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Air Force issues Category One deficiency on KC-46 after boom scrapes

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posted on Sep, 1 2017 @ 10:00 PM
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The Air Force has found a higher incidence of boom scraping on receiver aircraft refueling from the KC-46. The incidents weren't noticed during the actual refueling, but were found during post flight analysis. The concern is that the scraping will damage stealth coatings, and contaminate the boom. There have been incidents of booms scraping on receivers almost from the beginning of in flight refueling, but it's higher with the KC-46.

The KC-46 uses a virtual boom station, instead of having the boom operator under the tail controlling the boom. Whatever the problem is, Boeing is responsible for fixing it on their own dime.


The U.S. Air Force is investigating multiple instances of scrapes on aircraft caused during mid-air refueling performed by Boeing Co.’s new KC-46 tanker.

So far, the damage caused by the fuel probe that connects the tanker with other aircraft has been minor, according to a service statement and program documents. But it’s worrying enough that the Air Force issued a top-level “Category One” deficiency report on May 1 after it discovered the damage during post-test flight analysis of video and data.

www.bloomberg.com...




posted on Sep, 1 2017 @ 10:06 PM
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a reply to: Zaphod58

Well this the problems you get when you make stealth coatings out of household products, come to me and get some epoxy coat with a hard wear no slip no scratch industrial products
waterproofing too, hit me up!



posted on Sep, 1 2017 @ 10:08 PM
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Reaction speeds an issue between operator and what happens at the boom end.



posted on Sep, 1 2017 @ 11:05 PM
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Another issue with the KC-46 is the autopilot disconnect warning horn. Under a Part 25 rule amendment in 2006, the aircraft must have a "distinct" aural and visual warning for all crew members when the autopilot is disconnected. On all models of Boeing aircraft, except the 787, if you push the autopilot disconnect twice within 0.3 seconds it silences the horn. Boeing has filed for an exemption, but the FAA is still reviewing it.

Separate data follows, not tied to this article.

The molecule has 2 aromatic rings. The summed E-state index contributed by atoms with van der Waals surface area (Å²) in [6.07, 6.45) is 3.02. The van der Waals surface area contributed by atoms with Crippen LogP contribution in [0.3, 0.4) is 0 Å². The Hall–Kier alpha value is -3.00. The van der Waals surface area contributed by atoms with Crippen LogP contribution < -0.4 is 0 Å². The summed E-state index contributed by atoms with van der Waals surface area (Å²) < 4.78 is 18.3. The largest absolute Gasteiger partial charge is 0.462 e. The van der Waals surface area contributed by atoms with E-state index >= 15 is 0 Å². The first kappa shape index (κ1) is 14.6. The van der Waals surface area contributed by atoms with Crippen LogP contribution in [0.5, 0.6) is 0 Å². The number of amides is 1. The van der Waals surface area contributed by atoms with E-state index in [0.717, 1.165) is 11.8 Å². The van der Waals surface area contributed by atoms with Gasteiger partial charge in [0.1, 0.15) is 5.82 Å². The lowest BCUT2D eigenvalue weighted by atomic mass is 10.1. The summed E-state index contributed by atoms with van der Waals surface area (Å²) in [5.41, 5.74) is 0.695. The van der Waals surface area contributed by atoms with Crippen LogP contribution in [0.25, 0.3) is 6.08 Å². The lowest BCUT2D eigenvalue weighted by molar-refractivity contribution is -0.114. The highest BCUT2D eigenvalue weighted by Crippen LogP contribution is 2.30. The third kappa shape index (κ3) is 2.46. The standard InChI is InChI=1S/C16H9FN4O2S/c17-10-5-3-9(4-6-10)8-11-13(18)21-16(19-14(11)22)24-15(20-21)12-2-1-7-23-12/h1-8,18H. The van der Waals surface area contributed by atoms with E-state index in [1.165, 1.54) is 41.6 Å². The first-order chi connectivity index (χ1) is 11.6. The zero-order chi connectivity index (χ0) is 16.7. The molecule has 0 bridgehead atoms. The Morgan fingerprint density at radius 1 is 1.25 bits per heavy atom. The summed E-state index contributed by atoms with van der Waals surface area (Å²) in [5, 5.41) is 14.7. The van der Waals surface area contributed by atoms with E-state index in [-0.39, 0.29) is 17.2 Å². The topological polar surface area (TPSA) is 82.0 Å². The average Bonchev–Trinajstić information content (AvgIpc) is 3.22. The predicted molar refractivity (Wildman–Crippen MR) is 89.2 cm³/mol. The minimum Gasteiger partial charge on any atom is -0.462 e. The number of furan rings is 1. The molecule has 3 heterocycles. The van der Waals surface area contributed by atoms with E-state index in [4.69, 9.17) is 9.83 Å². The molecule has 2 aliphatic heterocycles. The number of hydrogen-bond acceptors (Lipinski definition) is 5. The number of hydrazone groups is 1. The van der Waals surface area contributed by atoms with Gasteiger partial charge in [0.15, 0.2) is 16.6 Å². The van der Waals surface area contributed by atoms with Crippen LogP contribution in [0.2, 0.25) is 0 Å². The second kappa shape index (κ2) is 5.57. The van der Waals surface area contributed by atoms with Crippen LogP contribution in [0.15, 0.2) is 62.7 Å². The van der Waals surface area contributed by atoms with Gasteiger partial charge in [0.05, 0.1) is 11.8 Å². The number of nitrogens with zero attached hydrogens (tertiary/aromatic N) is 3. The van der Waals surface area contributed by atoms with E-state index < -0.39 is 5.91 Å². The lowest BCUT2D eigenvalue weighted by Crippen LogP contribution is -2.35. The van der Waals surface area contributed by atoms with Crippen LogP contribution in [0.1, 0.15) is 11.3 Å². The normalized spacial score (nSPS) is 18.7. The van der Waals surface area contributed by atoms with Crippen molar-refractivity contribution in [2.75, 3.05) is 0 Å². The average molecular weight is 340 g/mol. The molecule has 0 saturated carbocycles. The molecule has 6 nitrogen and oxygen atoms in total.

posted on Sep, 2 2017 @ 01:39 PM
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originally posted by: Zaphod58
Another issue with the KC-46 is the autopilot disconnect warning horn. Under a Part 25 rule amendment in 2006, the aircraft must have a "distinct" aural and visual warning for all crew members when the autopilot is disconnected. On all models of Boeing aircraft, except the 787, if you push the autopilot disconnect twice within 0.3 seconds it silences the horn. Boeing has filed for an exemption, but the FAA is still reviewing it.


I'd prefer a rumble chair. If the autopilot is on, the chair has a slight rumble vibration. If the autopilot is off, then the chair is stationary. A bit like the way you know all the wheels of your car are on the ground by the way you feel the friction through the chair.



posted on Oct, 12 2017 @ 05:47 PM
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Boeing released an image of a KC-46, refueling another KC-46, checking off another milestone. The image also shows how the depth perception can easily create a situation where the boom will scrape the receiver.




posted on Oct, 14 2017 @ 05:02 AM
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a reply to: Zaphod58

Still agree with you that a boom pod should have been installed I can't imagine trying to refuel something on a monitor if it starts tripping out or has a signal issue.



posted on Oct, 14 2017 @ 06:21 AM
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They never should have tried to reinvent the wheel, I do not blame Boeing this I place completely on incompetent leadership in the USAF.

Edit: When I was on the 135 every jet I worked on was from the 1950's, that sq got invited on a regular basis to Rimpac for a reason.
edit on 14-10-2017 by Irishhaf because: (no reason given)



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